This is very different to more common approaches, in which sellers concentrate on either providing a lot of information or imparting it based on extensive personal experience and knowledge. Unlike these giving and telling approaches, Sense Making helps customers evaluate and prioritize relevant information, regardless of the source, and this approach is shown to reduce customer skepticism and promote high customer confidence. That translates into more high-quality, low-regret deals.
With Sense Making, sellers essentially move their chair to the customer’s side of the table to “look out at the market.” From there, sellers note the variety of good — if conflicting — information and possibilities, and offer the customer reassurance. Sense Making enables the customer to gain critical perspective on their purchase criteria, their direction, the possibilities that exist and the vendors that can support those possibilities. It also allows sellers to appropriately put their views, insights and solutions into the right context for the customer to truly appreciate.
The Challenger™ approach, by contrast, is based on a supplier-out view. It captures how the best sales reps explain what makes their offerings distinctive — through helping the customer think differently about their challenges or business in a way that leads to the supplier’s unique offerings.
The business results of Sense Making
Sense Making matters tremendously in today’s buying environment because without it, even the best insights and most thoughtful pitches get lost in the noise.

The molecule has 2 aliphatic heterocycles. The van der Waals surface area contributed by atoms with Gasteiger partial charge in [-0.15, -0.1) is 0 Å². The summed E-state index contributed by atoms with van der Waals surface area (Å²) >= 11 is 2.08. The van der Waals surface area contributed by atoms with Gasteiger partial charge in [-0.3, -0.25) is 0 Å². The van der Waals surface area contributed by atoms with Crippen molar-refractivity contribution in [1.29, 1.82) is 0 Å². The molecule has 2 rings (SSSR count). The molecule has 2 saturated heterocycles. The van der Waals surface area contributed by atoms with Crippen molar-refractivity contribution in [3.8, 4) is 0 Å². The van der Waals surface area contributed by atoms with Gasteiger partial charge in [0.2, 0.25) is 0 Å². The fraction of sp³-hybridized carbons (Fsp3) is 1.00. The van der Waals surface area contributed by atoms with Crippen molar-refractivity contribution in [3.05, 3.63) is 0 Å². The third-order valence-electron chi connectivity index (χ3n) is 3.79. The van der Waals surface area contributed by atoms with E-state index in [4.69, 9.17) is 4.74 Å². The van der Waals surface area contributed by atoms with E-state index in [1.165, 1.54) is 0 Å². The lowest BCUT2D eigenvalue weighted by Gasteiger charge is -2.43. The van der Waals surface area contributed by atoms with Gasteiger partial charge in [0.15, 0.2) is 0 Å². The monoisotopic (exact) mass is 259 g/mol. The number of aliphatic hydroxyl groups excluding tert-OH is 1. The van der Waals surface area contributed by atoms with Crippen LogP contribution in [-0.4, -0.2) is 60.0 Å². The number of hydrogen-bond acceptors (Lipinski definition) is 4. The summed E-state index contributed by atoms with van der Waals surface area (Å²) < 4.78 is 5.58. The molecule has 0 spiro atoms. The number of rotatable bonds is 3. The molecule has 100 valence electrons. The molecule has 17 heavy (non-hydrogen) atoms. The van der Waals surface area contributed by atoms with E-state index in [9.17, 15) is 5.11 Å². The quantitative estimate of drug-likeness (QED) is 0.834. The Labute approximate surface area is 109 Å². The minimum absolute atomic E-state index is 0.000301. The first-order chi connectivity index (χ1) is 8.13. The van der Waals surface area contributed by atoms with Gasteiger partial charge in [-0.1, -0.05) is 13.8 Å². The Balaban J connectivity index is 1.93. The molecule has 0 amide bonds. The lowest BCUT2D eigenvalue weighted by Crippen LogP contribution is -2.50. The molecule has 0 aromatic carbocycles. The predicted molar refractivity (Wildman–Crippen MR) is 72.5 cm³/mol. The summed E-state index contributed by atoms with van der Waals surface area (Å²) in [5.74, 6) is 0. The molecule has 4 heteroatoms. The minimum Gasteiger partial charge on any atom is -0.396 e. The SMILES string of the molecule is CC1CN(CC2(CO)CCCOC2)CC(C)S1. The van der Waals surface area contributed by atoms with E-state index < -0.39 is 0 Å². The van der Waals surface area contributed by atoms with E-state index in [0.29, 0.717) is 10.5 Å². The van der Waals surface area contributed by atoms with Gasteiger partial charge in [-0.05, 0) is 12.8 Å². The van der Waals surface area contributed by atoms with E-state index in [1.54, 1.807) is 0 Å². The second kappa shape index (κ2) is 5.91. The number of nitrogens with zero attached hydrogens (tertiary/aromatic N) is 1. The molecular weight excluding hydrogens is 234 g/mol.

And B2B purchasers who lack confidence in their decisions can easily become paralyzed by the amount and range of information they’re trying to process — making them less likely to commit to a high-quality deal:
- Customers who encounter information that’s trustworthy but contradictory are 66% less likely to commit.
- Customers who receive conflicting information on the trade-offs between vendors are 33% less likely to commit.
- Customers who report encountering overwhelming amounts of information are 54% less likely to purchase — at least without regret.
The impact of these information challenges is cumulative when they occur simultaneously.
Sense Making before, not just during, customer interactions
Importantly, Sense Making does not begin during customer interaction. Rather, sellers who take a Sense Making approach to information prepare for each customer interaction in a very particular way.
It may be common knowledge that top-performing sellers distinguish themselves from their peers through superior preparation. But the Sense Making seller’s preparation is unique in its emphasis on developing an information plan, collaborating with managers to discover new information and prioritize it for customers, and customizing tools to assist a skeptical or overwhelmed customer.
This preparation leads to a distinct customer interaction. Sense Making sellers report admitting the limits of their own knowledge and relying on evidenced views to help customers arrive at their own understanding about difficult decisions.
This article has been updated from the 2019 original to reflect new events, conditions and research.